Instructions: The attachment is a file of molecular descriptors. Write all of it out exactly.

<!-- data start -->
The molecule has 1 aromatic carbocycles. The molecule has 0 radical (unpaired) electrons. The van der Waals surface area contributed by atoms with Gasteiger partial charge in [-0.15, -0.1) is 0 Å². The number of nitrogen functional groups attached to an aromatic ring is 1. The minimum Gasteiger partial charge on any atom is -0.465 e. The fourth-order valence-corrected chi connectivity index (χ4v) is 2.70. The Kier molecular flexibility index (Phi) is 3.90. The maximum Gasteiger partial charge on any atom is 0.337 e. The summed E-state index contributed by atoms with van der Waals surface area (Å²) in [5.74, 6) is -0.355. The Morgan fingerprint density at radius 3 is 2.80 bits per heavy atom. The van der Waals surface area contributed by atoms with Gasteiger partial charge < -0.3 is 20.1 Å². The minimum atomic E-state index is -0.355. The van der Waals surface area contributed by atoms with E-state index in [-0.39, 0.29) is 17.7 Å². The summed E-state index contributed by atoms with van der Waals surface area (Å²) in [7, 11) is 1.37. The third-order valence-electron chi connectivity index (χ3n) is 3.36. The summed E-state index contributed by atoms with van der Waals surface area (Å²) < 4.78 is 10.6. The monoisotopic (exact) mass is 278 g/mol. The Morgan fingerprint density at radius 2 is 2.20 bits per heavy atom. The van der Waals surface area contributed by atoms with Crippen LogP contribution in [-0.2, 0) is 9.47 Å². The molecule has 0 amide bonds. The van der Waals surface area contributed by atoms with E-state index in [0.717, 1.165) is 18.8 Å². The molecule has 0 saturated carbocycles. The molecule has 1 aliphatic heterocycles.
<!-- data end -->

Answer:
The molecule has 1 aromatic carbocycles. The molecule has 0 radical (unpaired) electrons. The van der Waals surface area contributed by atoms with Gasteiger partial charge in [-0.15, -0.1) is 0 Å². The number of nitrogen functional groups attached to an aromatic ring is 1. The minimum Gasteiger partial charge on any atom is -0.465 e. The fourth-order valence-corrected chi connectivity index (χ4v) is 2.70. The Kier molecular flexibility index (Phi) is 3.90. The maximum Gasteiger partial charge on any atom is 0.337 e. The summed E-state index contributed by atoms with van der Waals surface area (Å²) in [5.74, 6) is -0.355. The Morgan fingerprint density at radius 3 is 2.80 bits per heavy atom. The van der Waals surface area contributed by atoms with Gasteiger partial charge < -0.3 is 20.1 Å². The minimum atomic E-state index is -0.355. The van der Waals surface area contributed by atoms with E-state index in [-0.39, 0.29) is 17.7 Å². The summed E-state index contributed by atoms with van der Waals surface area (Å²) in [7, 11) is 1.37. The third-order valence-electron chi connectivity index (χ3n) is 3.36. The summed E-state index contributed by atoms with van der Waals surface area (Å²) < 4.78 is 10.6. The monoisotopic (exact) mass is 278 g/mol. The Morgan fingerprint density at radius 2 is 2.20 bits per heavy atom. The van der Waals surface area contributed by atoms with Crippen LogP contribution in [-0.2, 0) is 9.47 Å². The molecule has 0 amide bonds. The van der Waals surface area contributed by atoms with E-state index in [0.717, 1.165) is 18.8 Å². The molecule has 0 saturated carbocycles. The molecule has 1 aliphatic heterocycles.